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Louisianans React to the Louisiana Purchase: Pierre Derbigney's Memorial to the U.S. Congress
Digital History ID 261

Author:   Pierre Derbigney
Date:1804

Annotation:

Jefferson sent James Monroe (1758-1831) to France, with instructions to purchase New Orleans and as much as the Gulf Coast as he could for $2 million. Then suddenly circumstances played into American hands. In 1802, French troops seemed to be on the verge of crushing the Haitian Revolution when they were wiped out by mosquitoes carrying yellow fever. "Damn sugar, damn coffee, damn colonies," Napoleon reportedly exclaimed. Without Haiti, the centerpiece of France's American empire, Napoleon had little interest in keeping Louisiana.

Two days after Monroe's arrival, the French finance minister announced that France was willing to sell all of Louisiana, a territory stretching from Canada to the Gulf of Mexico and westward as far as the Rocky Mountains. The negotiators agreed on a price of $15 million. Since the Constitution did not give the president specific authorization to purchase land, Jefferson considered asking for a constitutional amendment. In the end, fearing that Napoleon might change his mind, Jefferson simply sent the agreement to the Senate, which ratified it. In a single stroke, Jefferson doubled the size of the country.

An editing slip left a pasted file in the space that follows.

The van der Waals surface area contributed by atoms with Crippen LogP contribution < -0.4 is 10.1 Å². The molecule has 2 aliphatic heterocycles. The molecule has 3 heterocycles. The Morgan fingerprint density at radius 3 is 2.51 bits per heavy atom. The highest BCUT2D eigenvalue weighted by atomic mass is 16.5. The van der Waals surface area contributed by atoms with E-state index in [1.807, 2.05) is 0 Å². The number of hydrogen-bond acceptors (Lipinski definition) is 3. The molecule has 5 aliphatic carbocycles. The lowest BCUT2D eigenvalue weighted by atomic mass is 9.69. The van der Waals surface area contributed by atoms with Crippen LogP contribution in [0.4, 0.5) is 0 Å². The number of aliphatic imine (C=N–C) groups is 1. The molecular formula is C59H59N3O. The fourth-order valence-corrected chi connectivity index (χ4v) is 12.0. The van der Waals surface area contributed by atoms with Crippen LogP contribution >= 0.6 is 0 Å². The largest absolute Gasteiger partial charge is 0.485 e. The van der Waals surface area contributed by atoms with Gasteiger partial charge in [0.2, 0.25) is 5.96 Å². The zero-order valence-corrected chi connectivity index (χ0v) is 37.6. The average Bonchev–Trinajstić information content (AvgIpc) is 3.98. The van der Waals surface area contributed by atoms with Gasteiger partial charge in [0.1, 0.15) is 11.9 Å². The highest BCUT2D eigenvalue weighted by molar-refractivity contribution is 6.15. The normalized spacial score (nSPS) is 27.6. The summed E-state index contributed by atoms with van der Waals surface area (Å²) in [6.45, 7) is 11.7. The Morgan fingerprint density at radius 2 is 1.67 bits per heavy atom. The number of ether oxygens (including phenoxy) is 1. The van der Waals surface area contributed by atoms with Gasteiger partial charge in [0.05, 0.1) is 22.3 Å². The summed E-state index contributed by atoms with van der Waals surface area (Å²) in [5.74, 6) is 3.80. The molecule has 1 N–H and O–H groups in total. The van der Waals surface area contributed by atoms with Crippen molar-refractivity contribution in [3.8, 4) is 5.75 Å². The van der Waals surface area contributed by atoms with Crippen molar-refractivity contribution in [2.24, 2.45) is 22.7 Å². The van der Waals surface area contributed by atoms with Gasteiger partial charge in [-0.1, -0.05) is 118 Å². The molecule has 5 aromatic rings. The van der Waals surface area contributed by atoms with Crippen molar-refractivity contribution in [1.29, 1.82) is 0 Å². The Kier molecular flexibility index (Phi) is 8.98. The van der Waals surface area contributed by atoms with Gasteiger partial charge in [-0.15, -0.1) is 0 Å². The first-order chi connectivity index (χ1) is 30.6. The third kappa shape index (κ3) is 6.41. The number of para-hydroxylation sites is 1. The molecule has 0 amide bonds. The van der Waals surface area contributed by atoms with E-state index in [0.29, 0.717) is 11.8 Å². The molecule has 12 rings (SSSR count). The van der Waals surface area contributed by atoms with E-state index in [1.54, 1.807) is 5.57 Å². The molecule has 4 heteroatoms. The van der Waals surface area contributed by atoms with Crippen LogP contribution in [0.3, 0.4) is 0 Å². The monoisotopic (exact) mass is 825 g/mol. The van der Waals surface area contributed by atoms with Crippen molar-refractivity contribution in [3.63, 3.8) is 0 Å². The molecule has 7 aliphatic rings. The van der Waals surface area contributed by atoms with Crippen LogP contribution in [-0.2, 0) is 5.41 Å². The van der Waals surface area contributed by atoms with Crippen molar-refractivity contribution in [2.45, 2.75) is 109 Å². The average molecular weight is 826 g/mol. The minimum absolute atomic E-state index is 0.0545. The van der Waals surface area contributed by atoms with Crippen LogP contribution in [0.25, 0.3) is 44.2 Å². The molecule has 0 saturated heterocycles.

The status of slavery in Louisiana touched off a major debate in Congress. In the treaty of purchase, the federal government recognized the property rights of inhabitants who owned slaves under French and Spanish rule. Congress voted to restrict incoming slaves to the bona-fide property of actual settlers and rejected a motion to limit the bondage of incoming slaves to one year.

The following document expresses the grievances of French settlers in Louisiana after they were annexed by the United States.


Document:

We the subscribers, Planters, Merchants and other inhabitants of Louisiana respectfully approach the Legislature of the United States with a memorial of our rights, [and] a remonstrance against certain laws which contravene them....

Without any agency in the events which have annexed our country to the United States, we yet considered them as fortunate, and thought our liberties secured even before we knew the terms of the cession. Persuaded that a free people would acquire territory only to extend the blessings of freedom; that an enlightened nation would never destroy those principles on which its government was founded, and that their Representatives would disdain to become the instruments of oppression, we calculated with certainty that their first act of sovereignty would be a communication of all the blessings they enjoyed.... It was early understood that we were to be American citizens: this satisfied our wishes, it implied every thing we could desire, and filled us with that happiness which arises from the anticipated enjoyment of a right long withheld. We knew that it was impossible to be citizens of the United States without enjoying personal freedom, protection for property, and above all the privileges of free representative government, and did not therefore imagine that we could be deprived of those rights....